This web-based tool is a generic tool intended to be applicable across a large number of different countries and all sectors, including (but not limited to) health care, social welfare, education and criminal justice.  It is important to be aware that the tool utilises one of several methods currently available to convert costs to a target (common) currency (that is, use of Purchasing Power Parities for GDP). As well as the alternative methods mentioned above (that is, pure exchange-rate conversion and GDP per capita approaches), health economists have developed and applied health care-specific PPPs [8], technology-specific PPPs [9] and episode-specific PPPs [1] for this purpose. An advantage of using these ‘context-specific’ methods in health care applications is that they derive conversion rates based on cross-country comparisons of the relative prices of, respectively, baskets of health care services, specific health care technologies and specific health care episodes, whereas Purchasing Power Parities for GDP derive conversion rates based on comparisons of the prices of a larger and more diverse basket of goods and services covering a broad range of economic sectors. Authors of systematic reviews of health care interventions aiming to summarise evidence on costs, and researchers developing decision models for health economic evaluation, should therefore consider whether it is feasible to apply these more sophisticated ‘context-specific methods’ in preference to those underpinning this web-based tool. The availability of detailed descriptive data on health care interventions being examined (which are needed to inform calculation of technology and episode-specific PPPs) is likely to be a key factor to be taken into account in making this assessment.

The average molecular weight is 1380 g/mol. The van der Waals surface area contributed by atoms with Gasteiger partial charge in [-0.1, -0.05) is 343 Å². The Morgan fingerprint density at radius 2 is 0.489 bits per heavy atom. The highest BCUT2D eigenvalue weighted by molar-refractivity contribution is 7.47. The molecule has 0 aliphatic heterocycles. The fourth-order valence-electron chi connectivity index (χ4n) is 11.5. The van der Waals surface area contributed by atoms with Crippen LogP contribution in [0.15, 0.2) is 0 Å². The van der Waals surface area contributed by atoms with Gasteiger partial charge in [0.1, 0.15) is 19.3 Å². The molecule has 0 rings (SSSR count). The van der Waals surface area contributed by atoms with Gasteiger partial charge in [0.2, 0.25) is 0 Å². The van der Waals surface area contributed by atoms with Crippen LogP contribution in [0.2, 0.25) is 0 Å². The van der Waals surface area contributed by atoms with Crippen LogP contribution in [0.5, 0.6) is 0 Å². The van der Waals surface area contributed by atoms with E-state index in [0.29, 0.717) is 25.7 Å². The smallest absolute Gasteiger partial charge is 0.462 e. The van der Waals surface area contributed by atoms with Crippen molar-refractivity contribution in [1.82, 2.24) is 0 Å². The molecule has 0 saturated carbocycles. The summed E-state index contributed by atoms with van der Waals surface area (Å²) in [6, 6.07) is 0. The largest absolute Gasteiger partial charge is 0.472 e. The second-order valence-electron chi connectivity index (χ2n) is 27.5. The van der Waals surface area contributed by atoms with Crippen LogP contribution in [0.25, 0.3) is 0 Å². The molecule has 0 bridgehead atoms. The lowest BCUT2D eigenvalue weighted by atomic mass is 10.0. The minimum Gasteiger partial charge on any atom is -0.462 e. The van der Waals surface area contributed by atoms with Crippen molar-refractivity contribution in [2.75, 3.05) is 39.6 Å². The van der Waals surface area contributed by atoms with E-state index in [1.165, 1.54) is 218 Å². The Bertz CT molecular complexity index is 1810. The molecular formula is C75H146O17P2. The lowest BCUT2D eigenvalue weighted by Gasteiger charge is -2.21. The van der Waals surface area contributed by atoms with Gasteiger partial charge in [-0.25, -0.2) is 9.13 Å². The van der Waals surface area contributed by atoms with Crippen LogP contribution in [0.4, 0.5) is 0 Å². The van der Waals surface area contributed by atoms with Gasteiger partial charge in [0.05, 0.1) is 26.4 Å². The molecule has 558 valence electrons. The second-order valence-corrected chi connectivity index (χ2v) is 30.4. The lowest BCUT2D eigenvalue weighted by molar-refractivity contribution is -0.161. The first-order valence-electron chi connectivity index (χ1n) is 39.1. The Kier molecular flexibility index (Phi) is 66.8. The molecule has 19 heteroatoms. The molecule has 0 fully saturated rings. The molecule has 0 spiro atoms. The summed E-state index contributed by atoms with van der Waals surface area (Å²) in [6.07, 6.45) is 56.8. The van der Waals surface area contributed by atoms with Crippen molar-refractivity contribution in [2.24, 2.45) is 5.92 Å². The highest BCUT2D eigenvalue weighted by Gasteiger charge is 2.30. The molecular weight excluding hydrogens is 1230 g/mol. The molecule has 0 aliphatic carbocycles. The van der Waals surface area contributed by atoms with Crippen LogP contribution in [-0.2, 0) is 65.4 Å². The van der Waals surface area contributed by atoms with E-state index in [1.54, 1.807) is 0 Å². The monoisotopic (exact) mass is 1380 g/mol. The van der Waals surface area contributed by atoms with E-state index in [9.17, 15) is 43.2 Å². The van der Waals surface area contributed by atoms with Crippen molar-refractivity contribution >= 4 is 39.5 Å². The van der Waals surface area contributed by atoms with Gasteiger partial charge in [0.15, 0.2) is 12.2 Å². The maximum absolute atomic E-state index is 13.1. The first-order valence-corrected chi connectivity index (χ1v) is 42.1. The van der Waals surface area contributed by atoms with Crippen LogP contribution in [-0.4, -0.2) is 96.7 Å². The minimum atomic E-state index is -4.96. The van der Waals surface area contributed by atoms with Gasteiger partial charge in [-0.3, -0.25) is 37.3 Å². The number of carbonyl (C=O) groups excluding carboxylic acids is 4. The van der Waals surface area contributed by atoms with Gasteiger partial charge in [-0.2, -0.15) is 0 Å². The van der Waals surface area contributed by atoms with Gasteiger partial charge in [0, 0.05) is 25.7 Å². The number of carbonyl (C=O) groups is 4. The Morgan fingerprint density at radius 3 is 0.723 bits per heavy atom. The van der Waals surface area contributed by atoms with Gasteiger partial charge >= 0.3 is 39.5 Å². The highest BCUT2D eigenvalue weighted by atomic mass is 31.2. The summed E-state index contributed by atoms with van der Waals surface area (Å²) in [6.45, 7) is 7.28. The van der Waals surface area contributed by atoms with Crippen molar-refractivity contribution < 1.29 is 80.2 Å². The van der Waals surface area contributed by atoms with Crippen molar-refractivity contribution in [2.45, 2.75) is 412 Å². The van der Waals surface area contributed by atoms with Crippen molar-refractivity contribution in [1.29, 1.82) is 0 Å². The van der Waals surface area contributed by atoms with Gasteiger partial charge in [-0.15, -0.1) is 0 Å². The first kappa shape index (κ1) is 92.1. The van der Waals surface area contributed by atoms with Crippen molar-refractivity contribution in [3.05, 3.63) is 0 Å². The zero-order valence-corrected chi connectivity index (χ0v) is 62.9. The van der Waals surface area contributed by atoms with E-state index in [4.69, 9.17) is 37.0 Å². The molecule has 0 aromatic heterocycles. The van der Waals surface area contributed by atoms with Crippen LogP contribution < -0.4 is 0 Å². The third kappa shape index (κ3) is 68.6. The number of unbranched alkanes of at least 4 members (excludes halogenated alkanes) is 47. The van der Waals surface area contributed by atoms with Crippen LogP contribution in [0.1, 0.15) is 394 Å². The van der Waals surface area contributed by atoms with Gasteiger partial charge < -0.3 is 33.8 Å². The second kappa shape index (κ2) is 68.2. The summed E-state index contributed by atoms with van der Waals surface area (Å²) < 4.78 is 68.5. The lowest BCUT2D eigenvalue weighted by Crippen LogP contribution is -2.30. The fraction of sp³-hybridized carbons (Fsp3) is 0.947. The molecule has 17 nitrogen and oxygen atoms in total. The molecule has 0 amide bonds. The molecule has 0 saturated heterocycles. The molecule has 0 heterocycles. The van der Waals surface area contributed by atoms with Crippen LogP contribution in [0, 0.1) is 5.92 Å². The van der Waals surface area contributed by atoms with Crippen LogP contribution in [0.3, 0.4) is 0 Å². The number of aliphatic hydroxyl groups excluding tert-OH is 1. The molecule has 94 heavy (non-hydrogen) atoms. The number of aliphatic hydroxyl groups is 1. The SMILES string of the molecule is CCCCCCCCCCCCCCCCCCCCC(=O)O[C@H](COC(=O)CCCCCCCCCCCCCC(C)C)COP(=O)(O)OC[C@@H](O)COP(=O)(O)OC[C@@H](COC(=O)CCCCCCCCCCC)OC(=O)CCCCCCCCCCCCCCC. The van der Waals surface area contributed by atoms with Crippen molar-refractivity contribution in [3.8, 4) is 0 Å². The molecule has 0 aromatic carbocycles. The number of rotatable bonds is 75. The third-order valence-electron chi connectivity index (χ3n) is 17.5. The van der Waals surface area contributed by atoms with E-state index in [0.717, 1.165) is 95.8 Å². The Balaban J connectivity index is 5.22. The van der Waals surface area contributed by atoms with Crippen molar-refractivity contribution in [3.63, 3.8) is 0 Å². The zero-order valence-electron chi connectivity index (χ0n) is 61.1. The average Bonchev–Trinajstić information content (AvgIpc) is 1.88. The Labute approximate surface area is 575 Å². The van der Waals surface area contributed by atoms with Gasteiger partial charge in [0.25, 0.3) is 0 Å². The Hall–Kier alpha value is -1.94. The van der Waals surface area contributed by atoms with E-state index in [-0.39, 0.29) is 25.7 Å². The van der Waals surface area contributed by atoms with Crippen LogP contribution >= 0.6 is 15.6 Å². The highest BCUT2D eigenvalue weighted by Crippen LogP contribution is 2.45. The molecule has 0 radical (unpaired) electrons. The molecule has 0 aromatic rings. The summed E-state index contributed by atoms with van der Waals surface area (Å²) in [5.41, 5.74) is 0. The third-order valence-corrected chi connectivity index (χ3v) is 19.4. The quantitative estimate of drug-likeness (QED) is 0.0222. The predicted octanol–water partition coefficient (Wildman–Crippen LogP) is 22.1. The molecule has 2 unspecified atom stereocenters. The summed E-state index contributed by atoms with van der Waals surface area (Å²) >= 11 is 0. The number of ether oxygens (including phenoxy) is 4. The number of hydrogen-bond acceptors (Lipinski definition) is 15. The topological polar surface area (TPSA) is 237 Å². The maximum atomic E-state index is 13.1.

No equivalent alternative ‘context-specific’ methods have yet been developed based on cross-country comparisons of the relative prices of non-health technologies, programmes, policies or services, such as those implemented within and across the education, crime and justice or social welfare sectors. Therefore, methods based on Purchasing Power Parities for GDP, including those underlying this web-based tool, may currently be regarded as the first-line approach for use in applications outside health care. Such methods may also be viewed as a more methodologically straightforward alternative for use in applications within the health care sector, for use in circumstances in which context-specific methods are not judged feasible.